Italian researchers took MRI scans of nine world-class mountain climbers, who had been climbing for at least 10 years, before and after expeditions to Mount Everest (8,848 metres) and K2 (8,611 metres) without an oxygen supply. They compared their MRI brain scans with 19 age and sex matched healthy control subjects.
Both the climbers and controls were carefully checked to exclude the presence of any major systemic, psychiatric or neurological illnesses. None of the control group subjects had any history of high-altitude exposure over 3,000 metres.
The results demonstrated that the climbers showed a reduction in both the density and volume of white matter in the left pyramidal tract, near the primary and supplementary motor cortex, when their baseline measurements were compared with the control group.
And when the researchers compared the before and after scans for the climbers, they also found a reduction in the density and volume of grey matter in the left angular gyrus.
“The aim of our study was to measure the quantitative loss of white and grey matter, using voxel-based morphometry, which takes spatial, unbiased MRI measurements independent of the operator” explains lead author Dr Margherita Di Paola from the Neuroimaging Laboratory at the IRCCS Fondazione Santa Lucia in Rome.
“The scans were then assessed by two experienced observers who were unaware of whether the scans belonged to the climbers or control group.”
All the climbers who took part in the study - carried out in collaboration with the National Research Council, Institute of Biomedical Technologies, Milan, and the Ev-K2-CNR Committee – were male.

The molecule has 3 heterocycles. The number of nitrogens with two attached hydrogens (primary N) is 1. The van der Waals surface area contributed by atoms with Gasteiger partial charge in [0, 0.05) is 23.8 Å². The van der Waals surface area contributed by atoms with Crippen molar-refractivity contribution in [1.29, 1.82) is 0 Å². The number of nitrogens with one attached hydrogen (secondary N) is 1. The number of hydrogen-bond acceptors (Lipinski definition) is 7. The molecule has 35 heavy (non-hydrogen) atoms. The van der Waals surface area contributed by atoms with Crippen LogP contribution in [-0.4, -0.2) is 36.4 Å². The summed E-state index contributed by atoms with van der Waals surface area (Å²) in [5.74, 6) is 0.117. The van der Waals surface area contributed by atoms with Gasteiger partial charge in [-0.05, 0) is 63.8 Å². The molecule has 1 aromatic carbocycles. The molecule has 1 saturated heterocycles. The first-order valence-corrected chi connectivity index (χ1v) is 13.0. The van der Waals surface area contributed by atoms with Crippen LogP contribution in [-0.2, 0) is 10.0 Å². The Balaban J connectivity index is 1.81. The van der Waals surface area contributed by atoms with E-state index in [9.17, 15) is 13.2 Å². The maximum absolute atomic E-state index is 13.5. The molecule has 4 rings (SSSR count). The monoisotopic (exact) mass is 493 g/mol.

They ranged from 31 to 52 years, with an average age of just under 38, and were used to climbing to altitudes of at least 4,000 metres several times a year.
The researchers took the first scans eight weeks before the expedition began and the second set eight weeks after they returned.
One climber reached the top of Everest and K2 and two reached the top of one mountain. The remainder reached altitudes of over 7,500 metres and spent at least 15 days over altitudes of 6,500 metres.
A number of neuropsychological tests were also carried out to assess the climber’s cognitive abilities, such as memory and motor functions.
“Despite the loss of grey and white matter, the climbers in our study did not suffer any significant neuropsychological changes after the expedition” says Dr Di Paola.
“Some of the subjects did show abnormal scores on the neuropsychological tests, but in these cases there was no significant difference between the baseline and follow up results. This suggests that there were no significant changes as a result of a single expedition.
“As they had been carefully checked for any pathological conditions that could cause these abnormal scores, we conclude that these test results are most likely to be due to progressive, subtle, brain insults caused by repeated high-altitude exposure.”
Overall, the researchers found that the cognitive abilities that were most likely to be affected were the climbers’ executive function and memory. Indeed, six of the nine climbers had lower than average scores on the Digit Symbol test, which measures executive functions such as the ability to anticipate outcomes and adapt to changing situations.
Four scored lower than average on the Block Design test, which measures visuo-motor functions, and three out of nine scored lower than average on the Prose Memory test (immediate recall) and on the Rey’s Figure test (delayed recall), which measure the verbal and visuo-spatial memory respectively.
“Our results provide evidence that extremely high-altitude climbs with no external oxygen supply may cause subtle changes in brain tissue, even when well acclimatised individuals do not experience any neurological symptoms” concludes Dr Di Paola.
“These changes in white and grey matter appear to be highly specific to regions of the brain involved in motor activity.”
Annette Whibley | alfa
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